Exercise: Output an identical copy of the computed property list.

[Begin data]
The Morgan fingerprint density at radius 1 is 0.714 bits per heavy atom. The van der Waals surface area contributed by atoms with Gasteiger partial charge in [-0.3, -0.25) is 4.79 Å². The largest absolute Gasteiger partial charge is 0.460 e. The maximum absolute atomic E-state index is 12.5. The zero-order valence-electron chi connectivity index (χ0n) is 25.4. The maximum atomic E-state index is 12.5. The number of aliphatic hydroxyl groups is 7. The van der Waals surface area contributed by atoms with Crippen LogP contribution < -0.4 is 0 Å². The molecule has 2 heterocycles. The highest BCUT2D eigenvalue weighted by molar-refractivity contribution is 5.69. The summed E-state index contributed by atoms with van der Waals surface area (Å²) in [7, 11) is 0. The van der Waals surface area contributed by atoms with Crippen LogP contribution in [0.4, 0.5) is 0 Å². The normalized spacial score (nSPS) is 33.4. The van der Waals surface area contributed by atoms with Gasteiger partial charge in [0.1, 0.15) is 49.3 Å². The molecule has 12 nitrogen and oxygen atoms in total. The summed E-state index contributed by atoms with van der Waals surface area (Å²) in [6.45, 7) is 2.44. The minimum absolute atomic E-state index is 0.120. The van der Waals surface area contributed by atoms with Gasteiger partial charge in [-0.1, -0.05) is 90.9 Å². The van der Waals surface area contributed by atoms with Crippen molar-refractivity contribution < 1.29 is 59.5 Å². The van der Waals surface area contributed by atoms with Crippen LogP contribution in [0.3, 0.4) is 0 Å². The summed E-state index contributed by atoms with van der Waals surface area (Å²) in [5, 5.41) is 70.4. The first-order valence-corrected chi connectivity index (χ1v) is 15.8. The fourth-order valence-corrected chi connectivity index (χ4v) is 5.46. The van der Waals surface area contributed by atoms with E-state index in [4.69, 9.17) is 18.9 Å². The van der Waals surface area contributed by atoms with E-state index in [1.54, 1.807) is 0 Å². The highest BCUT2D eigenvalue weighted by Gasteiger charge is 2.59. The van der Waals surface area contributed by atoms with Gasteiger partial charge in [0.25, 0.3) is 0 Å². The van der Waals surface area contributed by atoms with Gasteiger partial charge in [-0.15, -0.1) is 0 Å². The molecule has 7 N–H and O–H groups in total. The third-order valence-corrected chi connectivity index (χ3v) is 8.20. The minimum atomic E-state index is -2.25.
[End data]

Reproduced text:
The Morgan fingerprint density at radius 1 is 0.714 bits per heavy atom. The van der Waals surface area contributed by atoms with Gasteiger partial charge in [-0.3, -0.25) is 4.79 Å². The largest absolute Gasteiger partial charge is 0.460 e. The maximum absolute atomic E-state index is 12.5. The zero-order valence-electron chi connectivity index (χ0n) is 25.4. The maximum atomic E-state index is 12.5. The number of aliphatic hydroxyl groups is 7. The van der Waals surface area contributed by atoms with Crippen LogP contribution < -0.4 is 0 Å². The molecule has 2 heterocycles. The highest BCUT2D eigenvalue weighted by molar-refractivity contribution is 5.69. The summed E-state index contributed by atoms with van der Waals surface area (Å²) in [7, 11) is 0. The van der Waals surface area contributed by atoms with Crippen LogP contribution in [0.4, 0.5) is 0 Å². The normalized spacial score (nSPS) is 33.4. The van der Waals surface area contributed by atoms with Gasteiger partial charge in [0.1, 0.15) is 49.3 Å². The molecule has 12 nitrogen and oxygen atoms in total. The summed E-state index contributed by atoms with van der Waals surface area (Å²) in [6.45, 7) is 2.44. The minimum absolute atomic E-state index is 0.120. The van der Waals surface area contributed by atoms with Gasteiger partial charge in [-0.1, -0.05) is 90.9 Å². The van der Waals surface area contributed by atoms with Crippen molar-refractivity contribution < 1.29 is 59.5 Å². The van der Waals surface area contributed by atoms with Crippen LogP contribution in [0.3, 0.4) is 0 Å². The summed E-state index contributed by atoms with van der Waals surface area (Å²) in [5, 5.41) is 70.4. The first-order valence-corrected chi connectivity index (χ1v) is 15.8. The fourth-order valence-corrected chi connectivity index (χ4v) is 5.46. The van der Waals surface area contributed by atoms with E-state index in [4.69, 9.17) is 18.9 Å². The van der Waals surface area contributed by atoms with E-state index in [1.54, 1.807) is 0 Å². The highest BCUT2D eigenvalue weighted by Gasteiger charge is 2.59. The van der Waals surface area contributed by atoms with Gasteiger partial charge in [0.25, 0.3) is 0 Å². The van der Waals surface area contributed by atoms with Gasteiger partial charge in [-0.15, -0.1) is 0 Å². The molecule has 7 N–H and O–H groups in total. The third-order valence-corrected chi connectivity index (χ3v) is 8.20. The minimum atomic E-state index is -2.25.